Why the war around the cloud has not even started yet
“CIOs are starting to wake up to the fact that there’s going to be multiple clouds to address multiple workloads and applications,” says Thor Culverhouse, CEO of Seattle-based Skytap, “which tells me the war around the cloud hasn’t even started.”
It makes for an interesting viewpoint, considering the assertion that the market is all but sewn up. Indeed, Gartner, in its most recent Magic Quadrant for cloud infrastructure as a service (IaaS), has placed Amazon Web Services (AWS) and Microsoft on their own as leaders for the second year running.
But Skytap, who made its debut appearance in the niche players section this year, says its area of the market is not covered by AWS and Microsoft – and could even be larger than where the two behemoths are looking.
Founded in 2006, the company, in its own words, offers an alternative to the mindset of ‘forcing customers to rewrite their traditional applications’ for migrating to the public cloud. With Jeff Bezos – yes, you read that right – as its first investor, the original business plan, of renting applications online, was influenced around virtualisation more than cloud. By the time Culverhouse had joined as chief exec in 2013, however, the focus had changed to workloads and applications which couldn’t easily be lifted and shifted into the cloud.
“Investors, and myself, felt like the real pot of gold was really around more traditional legacy workloads in the enterprise that were never really designed to live in what I would call cloud-native platforms, like AWS, Azure, and Google Compute Engine,” Culverhouse tells CloudTech. “If you think about the market itself, they tend to focus really on network application development, so the majority of their wins – almost all of their revenue – is really people building brand new applications that are going to take advantage of their services.”
The market appears to be getting used to this idea. Last month, as this publication reported, Skytap secured $45 million in a funding round led by Goldman Sachs, in a round which Culverhouse says will ‘likely’ be the company’s last before potentially going public. More than sorting out a few unwieldy apps, mind you; the Skytap CEO adds the entire software development lifecycle is sped up for businesses on board.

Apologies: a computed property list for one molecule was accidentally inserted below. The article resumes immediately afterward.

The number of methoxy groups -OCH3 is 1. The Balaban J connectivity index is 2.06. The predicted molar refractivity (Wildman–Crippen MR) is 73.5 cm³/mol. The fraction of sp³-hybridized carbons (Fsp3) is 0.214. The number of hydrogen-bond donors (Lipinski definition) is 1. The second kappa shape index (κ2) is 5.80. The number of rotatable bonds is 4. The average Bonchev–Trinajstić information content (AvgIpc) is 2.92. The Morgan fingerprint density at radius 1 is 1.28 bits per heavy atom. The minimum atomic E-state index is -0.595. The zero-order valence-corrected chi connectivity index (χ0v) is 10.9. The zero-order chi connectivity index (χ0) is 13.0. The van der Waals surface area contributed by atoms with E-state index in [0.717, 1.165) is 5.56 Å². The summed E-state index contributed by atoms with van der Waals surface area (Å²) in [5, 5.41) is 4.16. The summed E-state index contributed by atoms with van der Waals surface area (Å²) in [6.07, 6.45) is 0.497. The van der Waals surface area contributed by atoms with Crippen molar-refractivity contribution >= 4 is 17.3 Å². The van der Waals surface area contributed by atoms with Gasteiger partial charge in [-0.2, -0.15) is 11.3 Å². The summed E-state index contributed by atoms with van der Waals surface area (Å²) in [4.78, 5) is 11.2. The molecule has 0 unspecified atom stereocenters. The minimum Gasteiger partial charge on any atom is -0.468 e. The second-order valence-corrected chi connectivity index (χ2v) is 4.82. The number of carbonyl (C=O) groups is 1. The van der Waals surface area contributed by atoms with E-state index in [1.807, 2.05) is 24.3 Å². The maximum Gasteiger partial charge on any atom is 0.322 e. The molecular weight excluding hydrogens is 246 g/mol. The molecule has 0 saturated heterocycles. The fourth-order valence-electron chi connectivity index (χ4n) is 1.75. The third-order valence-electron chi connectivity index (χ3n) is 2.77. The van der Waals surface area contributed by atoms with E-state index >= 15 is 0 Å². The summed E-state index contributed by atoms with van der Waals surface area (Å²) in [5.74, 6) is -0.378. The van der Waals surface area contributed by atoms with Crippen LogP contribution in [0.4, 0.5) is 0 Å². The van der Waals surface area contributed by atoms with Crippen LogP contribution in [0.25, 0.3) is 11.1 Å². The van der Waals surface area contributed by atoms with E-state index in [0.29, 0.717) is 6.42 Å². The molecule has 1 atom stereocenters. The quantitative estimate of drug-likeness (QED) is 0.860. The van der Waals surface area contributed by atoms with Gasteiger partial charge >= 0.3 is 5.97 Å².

“The vast majority of enterprises run their core applications either on x86, AIX, so many on mainframe… and so the breadth of those applications can be lifted and shifted into Skytap relatively easily,” says Culverhouse. “Now they can start to do things like agile, and DevOps, and CI/CD, which is basically changing the way they develop software.
“You’re effectively improving the infrastructure and you can also improve the process by which you develop software,” he adds.
As a result, despite the company’s position in the cloud IaaS Magic Quadrant, Skytap does not see itself as a competitor of the AWS and Azures. “What we end up competing with is the on-premise world,” says EMEA general manager Chris Griggs. Culverhouse says the company’s offering is “somewhere between a PaaS and an IaaS”, and that its IP sits on top of the raw infrastructure – the company has an OEM reseller partnership with IBM also utilising its bare metal.
“We like it when we walk into an account and they’ve already started using Amazon and Azure, because it tells us they’ve done the evaluation, they know where the applicability of those services are, and therefore, where the applicability of our services are,” he says. “The more educated the market is, the more educated the CIO is, the better it is for all of us.”
That said, Culverhouse adds there was ‘no question it was an important day’ for Skytap being named in the Quadrant – but there is still a long way to go. “This is an ongoing process as they get to know us better,” he says of Gartner. “I think their criteria is more raw infrastructure as a service oriented, and we’re effectively a service that sits on top of [that] infrastructure.”
The Skytap CEO also takes umbrage with the term ‘niche’ – and it is here that the biggest opportunity reveals itself. “If you think about niche, it sort of suggests that it’s small in nature,” says Culverhouse, “but Gartner will also tell you in a variety of other reports by 2020 76% of the multi-trillion dollar IT spend is still going to be on-prem, both applications and infrastructure.
“That is not a niche; that’s absolutely huge,” he adds.
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